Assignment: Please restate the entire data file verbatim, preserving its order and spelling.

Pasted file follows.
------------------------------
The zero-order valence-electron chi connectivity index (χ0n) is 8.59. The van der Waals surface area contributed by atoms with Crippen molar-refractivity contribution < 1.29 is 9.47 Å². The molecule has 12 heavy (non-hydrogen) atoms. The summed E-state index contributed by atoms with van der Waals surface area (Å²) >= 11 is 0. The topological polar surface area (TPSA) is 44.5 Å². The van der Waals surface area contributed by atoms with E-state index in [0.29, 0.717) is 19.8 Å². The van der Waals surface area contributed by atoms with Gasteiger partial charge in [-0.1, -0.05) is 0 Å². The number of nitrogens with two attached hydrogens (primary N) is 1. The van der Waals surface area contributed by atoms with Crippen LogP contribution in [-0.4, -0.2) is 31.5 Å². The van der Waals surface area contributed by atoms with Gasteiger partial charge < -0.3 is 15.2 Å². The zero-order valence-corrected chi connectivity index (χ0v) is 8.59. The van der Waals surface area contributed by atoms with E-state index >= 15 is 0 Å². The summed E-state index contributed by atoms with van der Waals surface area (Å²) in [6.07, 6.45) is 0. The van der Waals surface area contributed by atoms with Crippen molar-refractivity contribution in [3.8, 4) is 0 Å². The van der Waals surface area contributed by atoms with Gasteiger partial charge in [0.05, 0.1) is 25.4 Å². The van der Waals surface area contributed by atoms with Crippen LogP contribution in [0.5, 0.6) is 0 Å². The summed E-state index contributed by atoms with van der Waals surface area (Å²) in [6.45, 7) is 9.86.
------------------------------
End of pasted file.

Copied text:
The zero-order valence-electron chi connectivity index (χ0n) is 8.59. The van der Waals surface area contributed by atoms with Crippen molar-refractivity contribution < 1.29 is 9.47 Å². The molecule has 12 heavy (non-hydrogen) atoms. The summed E-state index contributed by atoms with van der Waals surface area (Å²) >= 11 is 0. The topological polar surface area (TPSA) is 44.5 Å². The van der Waals surface area contributed by atoms with E-state index in [0.29, 0.717) is 19.8 Å². The van der Waals surface area contributed by atoms with Gasteiger partial charge in [-0.1, -0.05) is 0 Å². The number of nitrogens with two attached hydrogens (primary N) is 1. The van der Waals surface area contributed by atoms with Crippen LogP contribution in [-0.4, -0.2) is 31.5 Å². The van der Waals surface area contributed by atoms with Gasteiger partial charge < -0.3 is 15.2 Å². The zero-order valence-corrected chi connectivity index (χ0v) is 8.59. The van der Waals surface area contributed by atoms with E-state index >= 15 is 0 Å². The summed E-state index contributed by atoms with van der Waals surface area (Å²) in [6.07, 6.45) is 0. The van der Waals surface area contributed by atoms with Crippen molar-refractivity contribution in [3.8, 4) is 0 Å². The van der Waals surface area contributed by atoms with Gasteiger partial charge in [0.05, 0.1) is 25.4 Å². The van der Waals surface area contributed by atoms with Crippen LogP contribution in [0.5, 0.6) is 0 Å². The summed E-state index contributed by atoms with van der Waals surface area (Å²) in [6.45, 7) is 9.86.